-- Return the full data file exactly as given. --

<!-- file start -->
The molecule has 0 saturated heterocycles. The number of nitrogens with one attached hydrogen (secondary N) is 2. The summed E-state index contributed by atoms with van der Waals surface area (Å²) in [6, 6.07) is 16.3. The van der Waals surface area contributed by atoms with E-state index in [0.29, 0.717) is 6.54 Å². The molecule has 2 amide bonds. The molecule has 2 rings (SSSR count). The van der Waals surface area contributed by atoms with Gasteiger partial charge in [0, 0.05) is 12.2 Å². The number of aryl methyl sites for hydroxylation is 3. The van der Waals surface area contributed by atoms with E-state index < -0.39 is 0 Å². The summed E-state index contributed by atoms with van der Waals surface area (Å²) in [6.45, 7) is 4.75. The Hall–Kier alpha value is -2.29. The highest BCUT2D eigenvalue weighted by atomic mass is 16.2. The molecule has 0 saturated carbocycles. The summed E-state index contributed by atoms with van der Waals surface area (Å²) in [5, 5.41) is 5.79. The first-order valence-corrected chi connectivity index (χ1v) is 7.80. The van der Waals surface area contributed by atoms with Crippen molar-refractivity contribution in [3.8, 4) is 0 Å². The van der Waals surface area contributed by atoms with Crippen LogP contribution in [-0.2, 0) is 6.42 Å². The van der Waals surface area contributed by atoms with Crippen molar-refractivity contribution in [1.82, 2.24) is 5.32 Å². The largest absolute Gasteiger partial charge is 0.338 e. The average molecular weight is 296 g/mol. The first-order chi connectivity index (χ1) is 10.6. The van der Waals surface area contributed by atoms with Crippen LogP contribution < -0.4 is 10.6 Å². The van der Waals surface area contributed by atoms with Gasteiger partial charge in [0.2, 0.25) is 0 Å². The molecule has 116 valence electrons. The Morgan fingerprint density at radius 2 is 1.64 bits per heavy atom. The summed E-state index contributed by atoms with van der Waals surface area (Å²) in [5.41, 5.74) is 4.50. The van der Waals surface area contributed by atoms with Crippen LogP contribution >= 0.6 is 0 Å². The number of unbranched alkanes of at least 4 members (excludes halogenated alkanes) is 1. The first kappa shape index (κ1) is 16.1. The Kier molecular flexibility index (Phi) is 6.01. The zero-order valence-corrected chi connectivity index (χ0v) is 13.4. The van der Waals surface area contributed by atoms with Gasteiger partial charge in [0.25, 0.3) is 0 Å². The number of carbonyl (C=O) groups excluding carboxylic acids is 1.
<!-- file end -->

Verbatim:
The molecule has 0 saturated heterocycles. The number of nitrogens with one attached hydrogen (secondary N) is 2. The summed E-state index contributed by atoms with van der Waals surface area (Å²) in [6, 6.07) is 16.3. The van der Waals surface area contributed by atoms with E-state index in [0.29, 0.717) is 6.54 Å². The molecule has 2 amide bonds. The molecule has 2 rings (SSSR count). The van der Waals surface area contributed by atoms with Gasteiger partial charge in [0, 0.05) is 12.2 Å². The number of aryl methyl sites for hydroxylation is 3. The van der Waals surface area contributed by atoms with E-state index < -0.39 is 0 Å². The summed E-state index contributed by atoms with van der Waals surface area (Å²) in [6.45, 7) is 4.75. The Hall–Kier alpha value is -2.29. The highest BCUT2D eigenvalue weighted by atomic mass is 16.2. The molecule has 0 saturated carbocycles. The summed E-state index contributed by atoms with van der Waals surface area (Å²) in [5, 5.41) is 5.79. The first-order valence-corrected chi connectivity index (χ1v) is 7.80. The van der Waals surface area contributed by atoms with Crippen molar-refractivity contribution in [3.8, 4) is 0 Å². The van der Waals surface area contributed by atoms with Crippen LogP contribution in [-0.2, 0) is 6.42 Å². The van der Waals surface area contributed by atoms with Crippen molar-refractivity contribution in [1.82, 2.24) is 5.32 Å². The largest absolute Gasteiger partial charge is 0.338 e. The average molecular weight is 296 g/mol. The first-order chi connectivity index (χ1) is 10.6. The van der Waals surface area contributed by atoms with Crippen LogP contribution < -0.4 is 10.6 Å². The van der Waals surface area contributed by atoms with Gasteiger partial charge in [0.2, 0.25) is 0 Å². The molecule has 116 valence electrons. The Morgan fingerprint density at radius 2 is 1.64 bits per heavy atom. The summed E-state index contributed by atoms with van der Waals surface area (Å²) in [5.41, 5.74) is 4.50. The van der Waals surface area contributed by atoms with Crippen LogP contribution >= 0.6 is 0 Å². The number of unbranched alkanes of at least 4 members (excludes halogenated alkanes) is 1. The first kappa shape index (κ1) is 16.1. The Kier molecular flexibility index (Phi) is 6.01. The zero-order valence-corrected chi connectivity index (χ0v) is 13.4. The van der Waals surface area contributed by atoms with Gasteiger partial charge in [0.25, 0.3) is 0 Å². The number of carbonyl (C=O) groups excluding carboxylic acids is 1.